Express yourself

Once upon a time, Microsoft attempted to control Web development software in the hope that it could dominate the area in the same way its Office suite dominates productivity products. To begin with, this consisted almost entirely of FrontPage, which won respectable plaudits but soon fell behind much more advanced packages such as Dreamweaver, GoLive and NetObjects Fusion.

More recently, Microsoft has pushed a very successful line by concentrating on Web applications rather than sites and pages. Visual Studio 5.0 offers a development environment for desktop and Web programs, and the good news is that there are free versions of the various components available, known as Express Editions.

Visual Web Developer 2005 Express Edition (see Figure 1) is intended specifically for use with ASP.NET 2.0. At this stage, this reduces the usefulness of the application, because this specific server is still fairly limited - or, more to the point, is more expensive than the alternatives. And yet, by releasing such an impressive development tool for free, it is quite clear that Microsoft hopes to increase the take up of such ASP Web sites.

To get hold of Visual Web Developer (VWD), go to http://msdn.microsoft.com/vstudio/express/vwd. Here you will find the 3MB installer itself, but once this is downloaded you must remain connected to the Internet to complete installation. Once you double-click vwdsetup.exe, you will be offered the chance to also download the MSDN Express Library. This includes a huge amount of additional information, but at 248MB in size is probably best left until later. There's Microsoft SQL Server Express Edition, too, which is a more modest 55MB in size.

Once installation begins, you will almost certainly need to download .NET Framework 2.0. This includes the ASP.NET Development Server that you will need to test your pages. Once installation is completed, you must register the program. As with other elements of the Express Suite other than Microsoft SQL, this application is free to use for one year, although it is likely that downloads will remain so for the foreseeable future.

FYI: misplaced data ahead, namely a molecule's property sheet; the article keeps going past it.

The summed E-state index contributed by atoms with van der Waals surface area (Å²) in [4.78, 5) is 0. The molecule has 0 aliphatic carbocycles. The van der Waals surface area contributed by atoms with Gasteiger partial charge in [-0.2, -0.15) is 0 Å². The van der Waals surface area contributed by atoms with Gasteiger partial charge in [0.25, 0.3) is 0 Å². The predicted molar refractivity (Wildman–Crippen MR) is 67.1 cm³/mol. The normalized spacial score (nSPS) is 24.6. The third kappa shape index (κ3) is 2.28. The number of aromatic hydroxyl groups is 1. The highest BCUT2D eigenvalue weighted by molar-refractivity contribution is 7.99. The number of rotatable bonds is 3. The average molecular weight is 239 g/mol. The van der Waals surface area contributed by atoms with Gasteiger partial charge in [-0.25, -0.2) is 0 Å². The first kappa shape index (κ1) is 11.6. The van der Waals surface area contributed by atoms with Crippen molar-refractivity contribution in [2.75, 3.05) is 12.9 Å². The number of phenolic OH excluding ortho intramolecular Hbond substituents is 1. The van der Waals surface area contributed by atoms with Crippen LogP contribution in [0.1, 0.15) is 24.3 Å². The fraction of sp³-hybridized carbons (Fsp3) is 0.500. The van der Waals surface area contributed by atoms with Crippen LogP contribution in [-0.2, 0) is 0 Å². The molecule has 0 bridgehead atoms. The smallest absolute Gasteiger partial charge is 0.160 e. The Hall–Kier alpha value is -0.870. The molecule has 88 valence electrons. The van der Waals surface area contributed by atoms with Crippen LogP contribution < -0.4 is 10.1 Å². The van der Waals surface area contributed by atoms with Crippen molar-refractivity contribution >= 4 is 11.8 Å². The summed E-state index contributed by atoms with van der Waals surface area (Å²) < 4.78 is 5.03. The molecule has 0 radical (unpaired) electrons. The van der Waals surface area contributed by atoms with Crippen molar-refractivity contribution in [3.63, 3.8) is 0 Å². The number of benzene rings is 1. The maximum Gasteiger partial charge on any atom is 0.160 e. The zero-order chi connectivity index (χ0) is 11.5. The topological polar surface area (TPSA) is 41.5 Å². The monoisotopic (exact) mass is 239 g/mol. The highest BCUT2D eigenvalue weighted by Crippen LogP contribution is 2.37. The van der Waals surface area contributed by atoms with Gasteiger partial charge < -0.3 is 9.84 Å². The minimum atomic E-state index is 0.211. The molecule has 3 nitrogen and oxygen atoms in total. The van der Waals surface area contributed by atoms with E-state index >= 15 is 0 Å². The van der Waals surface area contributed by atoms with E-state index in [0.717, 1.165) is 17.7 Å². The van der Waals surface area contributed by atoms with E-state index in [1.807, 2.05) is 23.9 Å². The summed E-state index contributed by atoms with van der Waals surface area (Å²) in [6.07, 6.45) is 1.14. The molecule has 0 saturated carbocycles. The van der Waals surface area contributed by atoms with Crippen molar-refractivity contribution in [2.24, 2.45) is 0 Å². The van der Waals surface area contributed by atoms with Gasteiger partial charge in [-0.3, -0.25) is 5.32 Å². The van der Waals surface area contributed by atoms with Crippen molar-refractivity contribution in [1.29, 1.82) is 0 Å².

Dynamic classes

ASP.NET pages are dynamically run from the server, reading files saved with the .aspx extension. Fortunately, it is easy enough to create an .aspx file - simply change the .htm extension of the file you wish to use and load it onto an appropriate server. What is more significant, however, is that the server will read any dynamic code contained in that file and compile it into what Microsoft calls a .NET Framework class.

The difference between a class and a standard HTML file is that the former creates objects that can interact dynamically with the server.

For example, creating a form in HTML will insert buttons and fields to collect information from a user, but it also requires a script or some form of dynamic application to parse any data that is collected in this way.

A class incorporates the code (written in Visual Basic or C#) re­quired to process such information usefully, sending it onto another page or stripping out important details, for example.

Interface intimidation

Where VWD simplified the production of such code is by providing server controls, programmable elements such as buttons, calendars, tree views and dynamic menus. While the interface may come across as somewhat intimidating to the casual Web designer, this is something that does simplify building complex ASP.NET Web sites.

For a free application, Visual Web Developer might look a little difficult at first glance, but this is a remarkably sophisticated tool that really is worth looking at. Its main limitation is current lack of widespread support for ASP.NET 2.0 (in contrast with PHP and MYSQL combinations) - but Microsoft's release of this excellent toolset could change that.

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Jason Whittaker

PC Advisor (UK)
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